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How Wind Turbines Work

Wind is a form of solar energy. Winds are caused by the uneven heating of the atmosphere by the sun, the irregularities of the earth's surface, and rotation of the earth. Wind flow patterns are modified by the earth's terrain, bodies of water, and vegetation. Humans use this wind flow, or motion energy, for many purposes: sailing, flying a kite, and even generating electricity.

The terms wind energy or wind power describe the process by which the wind is used to generate mechanical power or electricity. Wind turbines convert the kinetic energy in the wind into mechanical power. This mechanical power can be used for specific tasks (such as grinding grain or pumping water) or a generator can convert this mechanical power into electricity.

So how do wind turbines make electricity? Simply stated, a wind turbine works the opposite of a fan. Instead of using electricity to make wind, like a fan, wind turbines use wind to make electricity. The wind turns the blades, which spin a shaft, which connects to a generator and makes electricity. 

Take a look inside a wind turbine to see the various parts. 

This aerial view of a wind power plant shows how a group of wind turbines can make electricity for the utility grid. The electricity is sent through transmission and distribution lines to homes, businesses, schools, and so on.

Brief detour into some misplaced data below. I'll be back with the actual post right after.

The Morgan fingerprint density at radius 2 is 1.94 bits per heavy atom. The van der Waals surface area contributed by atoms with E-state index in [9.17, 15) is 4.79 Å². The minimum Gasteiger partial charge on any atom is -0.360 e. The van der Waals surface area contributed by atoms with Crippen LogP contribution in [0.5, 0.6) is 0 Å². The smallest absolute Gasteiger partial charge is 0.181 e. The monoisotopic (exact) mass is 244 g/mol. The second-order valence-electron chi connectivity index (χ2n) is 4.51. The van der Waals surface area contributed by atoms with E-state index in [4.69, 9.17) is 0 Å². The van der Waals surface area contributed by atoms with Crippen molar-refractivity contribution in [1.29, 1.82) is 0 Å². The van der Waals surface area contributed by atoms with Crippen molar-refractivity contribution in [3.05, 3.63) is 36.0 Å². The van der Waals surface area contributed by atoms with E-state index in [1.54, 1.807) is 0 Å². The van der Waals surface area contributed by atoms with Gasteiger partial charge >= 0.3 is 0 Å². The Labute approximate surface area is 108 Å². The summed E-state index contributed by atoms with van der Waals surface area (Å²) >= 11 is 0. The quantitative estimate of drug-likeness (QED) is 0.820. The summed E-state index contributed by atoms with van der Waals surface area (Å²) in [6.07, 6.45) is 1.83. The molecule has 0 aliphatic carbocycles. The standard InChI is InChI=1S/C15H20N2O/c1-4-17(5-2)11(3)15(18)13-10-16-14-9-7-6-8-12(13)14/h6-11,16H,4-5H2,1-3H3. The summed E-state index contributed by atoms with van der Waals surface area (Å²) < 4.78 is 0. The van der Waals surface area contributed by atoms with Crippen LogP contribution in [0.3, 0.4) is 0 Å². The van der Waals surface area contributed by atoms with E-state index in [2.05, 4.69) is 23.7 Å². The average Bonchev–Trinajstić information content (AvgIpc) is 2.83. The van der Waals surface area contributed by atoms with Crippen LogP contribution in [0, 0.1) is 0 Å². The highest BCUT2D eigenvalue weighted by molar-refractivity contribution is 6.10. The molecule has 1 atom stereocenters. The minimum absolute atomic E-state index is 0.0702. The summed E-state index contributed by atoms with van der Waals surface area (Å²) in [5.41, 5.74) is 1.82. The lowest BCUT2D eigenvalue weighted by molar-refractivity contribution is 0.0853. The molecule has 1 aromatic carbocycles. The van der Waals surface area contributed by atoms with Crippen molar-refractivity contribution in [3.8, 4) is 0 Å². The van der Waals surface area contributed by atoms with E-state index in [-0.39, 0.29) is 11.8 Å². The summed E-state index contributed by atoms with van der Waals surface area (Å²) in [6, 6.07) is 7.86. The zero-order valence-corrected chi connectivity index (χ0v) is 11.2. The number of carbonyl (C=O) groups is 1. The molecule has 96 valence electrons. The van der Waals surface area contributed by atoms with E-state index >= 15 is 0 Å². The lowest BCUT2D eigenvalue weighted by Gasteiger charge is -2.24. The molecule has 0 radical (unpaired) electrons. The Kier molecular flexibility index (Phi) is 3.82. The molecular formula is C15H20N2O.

View the wind turbine animation to see how a wind turbine works.


Information From U.S. Department of Energy - Energy Efficiency and
Renewable Energy Wind and Hydropower Technologies Program

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What You Should Know
Wind turbines convert the kinetic energy in the wind into mechanical power. Modern wind turbines fall into two basic groups: the horizontal-axis variety, and the vertical-axis design.
Horizontal-axis wind turbines typically either have two or three blades.  These three-bladed wind turbines are operated "upwind," with the blades facing into the wind.
Utility-scale turbines range in size from 100 kilowatts to as large as several megawatts.
Larger turbines are grouped together into wind farms, which provide bulk power to the electrical grid.
Single small turbines, below 100 kilowatts, are used for homes, telecommunications dishes, or water pumping.